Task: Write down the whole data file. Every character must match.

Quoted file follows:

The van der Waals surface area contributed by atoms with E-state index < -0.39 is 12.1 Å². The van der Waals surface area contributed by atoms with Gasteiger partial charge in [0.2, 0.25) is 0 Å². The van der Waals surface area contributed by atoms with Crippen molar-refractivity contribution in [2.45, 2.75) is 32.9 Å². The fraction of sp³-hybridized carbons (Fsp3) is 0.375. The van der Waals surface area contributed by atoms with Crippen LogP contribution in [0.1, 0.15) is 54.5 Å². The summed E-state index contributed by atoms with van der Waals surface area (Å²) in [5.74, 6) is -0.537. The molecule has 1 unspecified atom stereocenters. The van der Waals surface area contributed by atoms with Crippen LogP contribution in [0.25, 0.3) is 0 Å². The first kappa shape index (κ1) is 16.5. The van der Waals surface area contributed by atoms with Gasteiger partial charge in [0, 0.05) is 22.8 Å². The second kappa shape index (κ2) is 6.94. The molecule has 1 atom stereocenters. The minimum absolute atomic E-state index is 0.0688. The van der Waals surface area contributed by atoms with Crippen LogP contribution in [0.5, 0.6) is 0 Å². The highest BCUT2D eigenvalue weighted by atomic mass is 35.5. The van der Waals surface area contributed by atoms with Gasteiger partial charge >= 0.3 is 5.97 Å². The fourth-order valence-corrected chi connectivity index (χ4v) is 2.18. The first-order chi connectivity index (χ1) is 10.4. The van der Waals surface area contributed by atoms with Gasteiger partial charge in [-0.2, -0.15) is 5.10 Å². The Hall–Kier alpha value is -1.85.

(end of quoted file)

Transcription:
The van der Waals surface area contributed by atoms with E-state index < -0.39 is 12.1 Å². The van der Waals surface area contributed by atoms with Gasteiger partial charge in [0.2, 0.25) is 0 Å². The van der Waals surface area contributed by atoms with Crippen molar-refractivity contribution in [2.45, 2.75) is 32.9 Å². The fraction of sp³-hybridized carbons (Fsp3) is 0.375. The van der Waals surface area contributed by atoms with Crippen LogP contribution in [0.1, 0.15) is 54.5 Å². The summed E-state index contributed by atoms with van der Waals surface area (Å²) in [5.74, 6) is -0.537. The molecule has 1 unspecified atom stereocenters. The van der Waals surface area contributed by atoms with Crippen LogP contribution in [0.25, 0.3) is 0 Å². The first kappa shape index (κ1) is 16.5. The van der Waals surface area contributed by atoms with Gasteiger partial charge in [0, 0.05) is 22.8 Å². The second kappa shape index (κ2) is 6.94. The molecule has 1 atom stereocenters. The minimum absolute atomic E-state index is 0.0688. The van der Waals surface area contributed by atoms with Crippen LogP contribution in [0.5, 0.6) is 0 Å². The highest BCUT2D eigenvalue weighted by atomic mass is 35.5. The van der Waals surface area contributed by atoms with Gasteiger partial charge >= 0.3 is 5.97 Å². The fourth-order valence-corrected chi connectivity index (χ4v) is 2.18. The first-order chi connectivity index (χ1) is 10.4. The van der Waals surface area contributed by atoms with Gasteiger partial charge in [-0.2, -0.15) is 5.10 Å². The Hall–Kier alpha value is -1.85.